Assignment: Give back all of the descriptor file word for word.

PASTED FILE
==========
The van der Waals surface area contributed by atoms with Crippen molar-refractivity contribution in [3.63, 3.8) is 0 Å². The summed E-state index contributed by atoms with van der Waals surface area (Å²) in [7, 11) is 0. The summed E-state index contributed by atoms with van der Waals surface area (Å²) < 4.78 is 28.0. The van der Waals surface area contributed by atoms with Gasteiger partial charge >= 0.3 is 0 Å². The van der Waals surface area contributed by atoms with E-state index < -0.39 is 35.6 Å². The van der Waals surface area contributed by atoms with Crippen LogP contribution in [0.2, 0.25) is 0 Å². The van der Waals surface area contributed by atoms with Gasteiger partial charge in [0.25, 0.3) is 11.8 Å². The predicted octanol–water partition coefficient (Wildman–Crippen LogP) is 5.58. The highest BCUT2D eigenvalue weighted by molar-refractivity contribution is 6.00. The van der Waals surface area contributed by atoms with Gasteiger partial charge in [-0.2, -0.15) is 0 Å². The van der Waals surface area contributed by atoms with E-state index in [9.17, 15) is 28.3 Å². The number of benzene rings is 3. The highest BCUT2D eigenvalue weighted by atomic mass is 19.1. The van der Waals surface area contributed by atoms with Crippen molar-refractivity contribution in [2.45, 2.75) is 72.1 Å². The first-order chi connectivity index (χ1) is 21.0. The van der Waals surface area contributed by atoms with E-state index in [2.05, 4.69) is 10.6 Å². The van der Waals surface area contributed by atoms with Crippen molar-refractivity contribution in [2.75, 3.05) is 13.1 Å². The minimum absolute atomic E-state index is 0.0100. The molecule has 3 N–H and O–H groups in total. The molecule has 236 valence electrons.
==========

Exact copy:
The van der Waals surface area contributed by atoms with Crippen molar-refractivity contribution in [3.63, 3.8) is 0 Å². The summed E-state index contributed by atoms with van der Waals surface area (Å²) in [7, 11) is 0. The summed E-state index contributed by atoms with van der Waals surface area (Å²) < 4.78 is 28.0. The van der Waals surface area contributed by atoms with Gasteiger partial charge >= 0.3 is 0 Å². The van der Waals surface area contributed by atoms with E-state index < -0.39 is 35.6 Å². The van der Waals surface area contributed by atoms with Crippen LogP contribution in [0.2, 0.25) is 0 Å². The van der Waals surface area contributed by atoms with Gasteiger partial charge in [0.25, 0.3) is 11.8 Å². The predicted octanol–water partition coefficient (Wildman–Crippen LogP) is 5.58. The highest BCUT2D eigenvalue weighted by molar-refractivity contribution is 6.00. The van der Waals surface area contributed by atoms with Gasteiger partial charge in [-0.2, -0.15) is 0 Å². The van der Waals surface area contributed by atoms with E-state index in [9.17, 15) is 28.3 Å². The number of benzene rings is 3. The highest BCUT2D eigenvalue weighted by atomic mass is 19.1. The van der Waals surface area contributed by atoms with Crippen molar-refractivity contribution in [2.45, 2.75) is 72.1 Å². The first-order chi connectivity index (χ1) is 21.0. The van der Waals surface area contributed by atoms with E-state index in [2.05, 4.69) is 10.6 Å². The van der Waals surface area contributed by atoms with Crippen molar-refractivity contribution in [2.75, 3.05) is 13.1 Å². The minimum absolute atomic E-state index is 0.0100. The molecule has 3 N–H and O–H groups in total. The molecule has 236 valence electrons.